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The Temptation of Savannah O'Neill Molly O Keefe 2022/8/3 13:52:38

Instead there was the whirr and snick of cicadas hiding in leaves so dense, so green they looked black. An orange cat curled around his boots and the sun beat down on his head.

Numb. So numb to all that used to be.

Savannah stood behind him. He could feel her like a shadow over his face on a hot day. A mystery. A cool-eyed, blond-haired mystery.

That was it. That was all his world consisted of right now.

Because outside of this, this moment, this place, this mysterious woman, a point-seven-second nightmare waited for him, pacing the perimeter for the chance to attack.

Point-seven seconds was all it took for a building to come down. For a mistake to be made and a young man to die. Point-seven seconds. It was enough to make a guy go crazy if he thought about it long enough.

And Matt had been thinking about it for six months, two weeks and three days.

“Well,” Savannah said. “It sounds like Margot and I are lucky you were wandering through.”

“Do I have the job?” he asked, his voice rough even to his own ears.

He felt her at his shoulder and he turned, surprised to see her so close. She had a spray of freckles across her nose. And her eyes weren’t totally blue. They were like the Caribbean before a storm—blue and turquoise with gray shadows rolling underneath.

“Yes,” she said and stepped closer. Close enough that he could smell her skin, flowers and sweat, so earthy and feminine it immediately conjured thoughts of her naked on silk sheets. “But you stay out of our house. You stay out of our business. There’s a hotel in town. You can stay there. You arrive at eight and you leave at five. You can use the bathroom on the main floor and that’s it. No exceptions.”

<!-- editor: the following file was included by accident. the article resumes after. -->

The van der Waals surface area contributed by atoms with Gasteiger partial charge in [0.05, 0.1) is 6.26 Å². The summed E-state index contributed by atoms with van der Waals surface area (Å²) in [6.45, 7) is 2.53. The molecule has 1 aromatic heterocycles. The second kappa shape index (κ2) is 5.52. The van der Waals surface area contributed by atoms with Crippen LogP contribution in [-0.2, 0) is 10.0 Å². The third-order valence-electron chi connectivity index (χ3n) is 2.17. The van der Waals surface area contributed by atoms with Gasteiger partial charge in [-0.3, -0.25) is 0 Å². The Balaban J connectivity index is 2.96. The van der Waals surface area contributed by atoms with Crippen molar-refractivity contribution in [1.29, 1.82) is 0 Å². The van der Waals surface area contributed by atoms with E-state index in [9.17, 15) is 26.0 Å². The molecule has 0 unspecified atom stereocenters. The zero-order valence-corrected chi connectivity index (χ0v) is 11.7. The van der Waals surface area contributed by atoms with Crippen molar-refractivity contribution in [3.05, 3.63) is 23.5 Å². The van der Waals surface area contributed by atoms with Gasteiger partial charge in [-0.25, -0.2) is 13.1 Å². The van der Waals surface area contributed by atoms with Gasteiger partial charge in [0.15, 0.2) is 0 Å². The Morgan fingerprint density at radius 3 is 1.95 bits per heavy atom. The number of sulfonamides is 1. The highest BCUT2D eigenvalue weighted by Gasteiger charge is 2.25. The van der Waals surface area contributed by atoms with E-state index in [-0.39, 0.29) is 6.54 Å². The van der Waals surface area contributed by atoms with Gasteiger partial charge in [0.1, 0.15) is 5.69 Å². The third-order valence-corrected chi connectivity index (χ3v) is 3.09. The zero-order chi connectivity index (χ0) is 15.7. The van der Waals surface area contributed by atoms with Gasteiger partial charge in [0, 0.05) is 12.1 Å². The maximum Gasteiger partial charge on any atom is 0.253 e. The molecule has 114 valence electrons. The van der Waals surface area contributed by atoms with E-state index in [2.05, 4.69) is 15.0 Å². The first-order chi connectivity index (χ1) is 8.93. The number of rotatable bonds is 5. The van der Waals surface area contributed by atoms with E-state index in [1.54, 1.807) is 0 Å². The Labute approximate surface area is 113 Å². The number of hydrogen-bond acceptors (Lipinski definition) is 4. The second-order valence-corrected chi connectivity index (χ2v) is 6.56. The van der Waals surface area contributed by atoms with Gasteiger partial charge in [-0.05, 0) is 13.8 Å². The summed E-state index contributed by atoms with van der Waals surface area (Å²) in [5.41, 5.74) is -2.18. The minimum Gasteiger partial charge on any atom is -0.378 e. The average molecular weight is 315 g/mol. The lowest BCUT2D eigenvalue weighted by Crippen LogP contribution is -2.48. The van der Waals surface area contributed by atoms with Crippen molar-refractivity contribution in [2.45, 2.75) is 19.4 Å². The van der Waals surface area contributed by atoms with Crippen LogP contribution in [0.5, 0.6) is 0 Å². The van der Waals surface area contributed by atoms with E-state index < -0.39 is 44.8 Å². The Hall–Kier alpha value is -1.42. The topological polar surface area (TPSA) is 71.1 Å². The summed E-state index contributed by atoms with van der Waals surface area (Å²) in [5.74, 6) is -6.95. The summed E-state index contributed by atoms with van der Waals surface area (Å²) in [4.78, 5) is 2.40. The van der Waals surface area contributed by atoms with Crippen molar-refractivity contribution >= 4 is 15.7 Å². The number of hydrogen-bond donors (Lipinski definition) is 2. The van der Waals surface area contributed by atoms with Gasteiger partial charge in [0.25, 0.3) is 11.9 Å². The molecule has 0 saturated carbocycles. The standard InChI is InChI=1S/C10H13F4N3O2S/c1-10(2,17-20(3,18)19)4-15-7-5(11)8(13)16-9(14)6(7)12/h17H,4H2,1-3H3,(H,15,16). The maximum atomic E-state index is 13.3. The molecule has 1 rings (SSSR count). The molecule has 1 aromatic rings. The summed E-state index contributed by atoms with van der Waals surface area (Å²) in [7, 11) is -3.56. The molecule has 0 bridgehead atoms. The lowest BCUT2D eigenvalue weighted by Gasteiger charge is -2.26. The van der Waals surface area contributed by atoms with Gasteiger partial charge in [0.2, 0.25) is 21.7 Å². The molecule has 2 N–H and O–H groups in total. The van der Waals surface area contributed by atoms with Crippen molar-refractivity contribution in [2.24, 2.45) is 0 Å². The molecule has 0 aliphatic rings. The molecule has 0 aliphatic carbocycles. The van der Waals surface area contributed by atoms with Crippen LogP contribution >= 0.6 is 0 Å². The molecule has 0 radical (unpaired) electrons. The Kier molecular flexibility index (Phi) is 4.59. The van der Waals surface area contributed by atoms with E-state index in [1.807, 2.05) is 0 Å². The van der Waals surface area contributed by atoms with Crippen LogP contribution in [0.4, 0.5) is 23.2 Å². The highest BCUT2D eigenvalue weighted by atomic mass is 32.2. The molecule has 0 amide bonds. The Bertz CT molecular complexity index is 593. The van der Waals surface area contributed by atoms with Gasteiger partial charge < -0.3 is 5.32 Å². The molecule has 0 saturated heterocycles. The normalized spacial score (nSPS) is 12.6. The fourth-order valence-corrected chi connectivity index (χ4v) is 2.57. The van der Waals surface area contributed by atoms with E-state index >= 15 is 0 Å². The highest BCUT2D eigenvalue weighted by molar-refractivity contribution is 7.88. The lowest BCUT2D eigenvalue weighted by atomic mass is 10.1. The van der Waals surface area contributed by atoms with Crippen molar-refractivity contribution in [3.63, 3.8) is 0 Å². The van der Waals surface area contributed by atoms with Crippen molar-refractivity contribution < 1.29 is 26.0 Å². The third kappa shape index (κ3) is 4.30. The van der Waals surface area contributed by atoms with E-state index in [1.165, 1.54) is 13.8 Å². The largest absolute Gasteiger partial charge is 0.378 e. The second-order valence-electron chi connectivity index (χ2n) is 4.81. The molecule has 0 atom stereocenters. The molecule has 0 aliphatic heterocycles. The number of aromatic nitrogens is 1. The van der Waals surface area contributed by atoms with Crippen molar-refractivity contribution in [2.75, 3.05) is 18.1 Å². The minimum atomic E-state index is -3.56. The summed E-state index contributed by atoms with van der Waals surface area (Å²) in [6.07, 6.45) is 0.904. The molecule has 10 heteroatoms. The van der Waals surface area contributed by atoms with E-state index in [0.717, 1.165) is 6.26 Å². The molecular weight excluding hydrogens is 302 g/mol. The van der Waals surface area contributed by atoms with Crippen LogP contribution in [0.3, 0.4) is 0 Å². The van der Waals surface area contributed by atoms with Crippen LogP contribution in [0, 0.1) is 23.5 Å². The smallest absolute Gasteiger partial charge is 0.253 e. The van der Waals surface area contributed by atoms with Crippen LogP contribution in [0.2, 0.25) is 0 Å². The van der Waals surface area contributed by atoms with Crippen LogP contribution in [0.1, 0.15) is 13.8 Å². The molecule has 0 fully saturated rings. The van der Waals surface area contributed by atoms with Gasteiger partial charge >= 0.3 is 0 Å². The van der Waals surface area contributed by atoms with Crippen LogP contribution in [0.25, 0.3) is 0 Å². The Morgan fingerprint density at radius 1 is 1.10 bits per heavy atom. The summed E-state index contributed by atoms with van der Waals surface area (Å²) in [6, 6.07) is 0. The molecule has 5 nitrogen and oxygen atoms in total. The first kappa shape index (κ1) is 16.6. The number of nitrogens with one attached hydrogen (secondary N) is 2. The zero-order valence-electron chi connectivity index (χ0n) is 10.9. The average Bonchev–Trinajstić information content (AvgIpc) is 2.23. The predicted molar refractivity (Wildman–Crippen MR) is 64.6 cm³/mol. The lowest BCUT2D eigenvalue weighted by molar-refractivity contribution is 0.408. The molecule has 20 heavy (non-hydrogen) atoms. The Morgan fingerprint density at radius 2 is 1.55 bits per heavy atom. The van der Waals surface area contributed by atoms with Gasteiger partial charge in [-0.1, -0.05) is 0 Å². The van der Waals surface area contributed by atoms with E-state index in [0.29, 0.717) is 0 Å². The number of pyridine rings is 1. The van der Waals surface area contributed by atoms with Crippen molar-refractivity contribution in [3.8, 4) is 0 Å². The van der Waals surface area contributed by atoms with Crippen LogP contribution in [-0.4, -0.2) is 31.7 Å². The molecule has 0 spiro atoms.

He rocked back, stunned at the vehemence.

She’s hiding something, he thought, knowing it was the truth because he could taste it on her breath.

“Starting tomorrow, I’m taking a vacation week, so I’ll be here.”

Keeping an eye on you—she didn’t have to say it, and Matt didn’t know whether to laugh or be insulted.

She reached up and gathered that long silky fall of hair into a ponytail then she curled it around itself, tucking it and wrapping it until it was all but gone, vanished into a tight knot at the back of her head.

“And do not—” she actually poked him once in the chest with a blunt, naked nail, hard enough to hurt “—mess up my garden.”

Then, Savannah O’Neill, sexiest prison warden ever, was gone.

He stood there, dumbfounded by the complex reality of that woman in the photograph.

“I’m going to work!” He heard her yell inside the house and he turned, staring out at the jungle and ruins that made up his new job.

He nearly laughed, stunned at how this had all worked out.

He could wait for Vanessa to show up in her very own backyard.

Not sure of what he should do, he decided he’d wait for Margot to fill him in on the rest of the details. He stepped away from the house toward the ruins of the greenhouse, taking in the damage. It was far more extensive than he’d first seen.

He jostled one of the remaining posts of the structure and some stubborn piece of glass shattered onto the broken cobblestone at his feet.

Someone had gone to town on the building—and the plants that had been growing inside. Parts of it had been cleaned up, but the shards of pottery and dead orchids were piled in the corner.

And there were a lot of dead orchids.

“Working already?” Margot’s soft voice snapped him out of his focus and he jerked as if caught doing something he shouldn’t.

“I guess so,” he lied.

“It’s a lot of work, isn’t it?” she asked, and something in her tone had him glancing at her and seeing, for a brief moment, past her beauty and the sunshot diamonds to the sadness beneath her glitter. And he didn’t want to see that. At all. He didn’t want to feel anything besides suspicion for these women.

Well, suspicion and lust for Savannah perhaps. But no sympathy. No empathy.

He forced his attention back to the space he was supposed to salvage. All he saw was damage. Broken glass and twisted metal. A year ago he would have seen endless possibilities, now he saw nothing. Nothing but destruction.